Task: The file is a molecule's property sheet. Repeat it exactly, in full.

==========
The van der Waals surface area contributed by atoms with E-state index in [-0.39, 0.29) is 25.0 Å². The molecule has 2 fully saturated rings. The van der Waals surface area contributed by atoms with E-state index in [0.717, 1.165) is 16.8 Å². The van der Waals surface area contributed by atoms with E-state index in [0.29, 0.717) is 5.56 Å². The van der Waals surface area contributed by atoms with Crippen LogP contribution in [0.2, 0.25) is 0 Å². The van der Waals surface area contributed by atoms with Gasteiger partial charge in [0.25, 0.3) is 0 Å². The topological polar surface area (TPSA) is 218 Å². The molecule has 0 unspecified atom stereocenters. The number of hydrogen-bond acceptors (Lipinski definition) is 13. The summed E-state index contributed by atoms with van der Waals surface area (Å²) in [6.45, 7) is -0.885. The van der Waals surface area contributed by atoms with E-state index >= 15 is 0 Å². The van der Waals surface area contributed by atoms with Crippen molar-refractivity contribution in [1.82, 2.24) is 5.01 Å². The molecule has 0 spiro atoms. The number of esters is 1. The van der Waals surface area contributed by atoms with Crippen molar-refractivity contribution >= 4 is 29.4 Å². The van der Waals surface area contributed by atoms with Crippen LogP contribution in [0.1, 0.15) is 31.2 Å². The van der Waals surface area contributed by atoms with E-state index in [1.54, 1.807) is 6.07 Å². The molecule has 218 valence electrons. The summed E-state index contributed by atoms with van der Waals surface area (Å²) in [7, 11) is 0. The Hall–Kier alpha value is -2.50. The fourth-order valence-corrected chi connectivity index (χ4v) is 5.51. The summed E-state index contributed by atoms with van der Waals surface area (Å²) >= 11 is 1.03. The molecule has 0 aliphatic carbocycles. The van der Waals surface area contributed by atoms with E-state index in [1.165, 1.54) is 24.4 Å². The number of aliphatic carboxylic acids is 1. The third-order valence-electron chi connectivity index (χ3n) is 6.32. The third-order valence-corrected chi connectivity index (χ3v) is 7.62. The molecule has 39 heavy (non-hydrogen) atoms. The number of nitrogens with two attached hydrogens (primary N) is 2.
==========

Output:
The van der Waals surface area contributed by atoms with E-state index in [-0.39, 0.29) is 25.0 Å². The molecule has 2 fully saturated rings. The van der Waals surface area contributed by atoms with E-state index in [0.717, 1.165) is 16.8 Å². The van der Waals surface area contributed by atoms with E-state index in [0.29, 0.717) is 5.56 Å². The van der Waals surface area contributed by atoms with Crippen LogP contribution in [0.2, 0.25) is 0 Å². The van der Waals surface area contributed by atoms with Gasteiger partial charge in [0.25, 0.3) is 0 Å². The topological polar surface area (TPSA) is 218 Å². The molecule has 0 unspecified atom stereocenters. The number of hydrogen-bond acceptors (Lipinski definition) is 13. The summed E-state index contributed by atoms with van der Waals surface area (Å²) in [6.45, 7) is -0.885. The van der Waals surface area contributed by atoms with E-state index >= 15 is 0 Å². The van der Waals surface area contributed by atoms with Crippen molar-refractivity contribution in [1.82, 2.24) is 5.01 Å². The molecule has 0 spiro atoms. The number of esters is 1. The van der Waals surface area contributed by atoms with Crippen molar-refractivity contribution >= 4 is 29.4 Å². The van der Waals surface area contributed by atoms with Crippen LogP contribution in [0.1, 0.15) is 31.2 Å². The van der Waals surface area contributed by atoms with E-state index in [1.54, 1.807) is 6.07 Å². The molecule has 218 valence electrons. The summed E-state index contributed by atoms with van der Waals surface area (Å²) in [7, 11) is 0. The Hall–Kier alpha value is -2.50. The fourth-order valence-corrected chi connectivity index (χ4v) is 5.51. The summed E-state index contributed by atoms with van der Waals surface area (Å²) >= 11 is 1.03. The molecule has 0 aliphatic carbocycles. The van der Waals surface area contributed by atoms with E-state index in [1.165, 1.54) is 24.4 Å². The number of aliphatic carboxylic acids is 1. The third-order valence-electron chi connectivity index (χ3n) is 6.32. The third-order valence-corrected chi connectivity index (χ3v) is 7.62. The molecule has 39 heavy (non-hydrogen) atoms. The number of nitrogens with two attached hydrogens (primary N) is 2.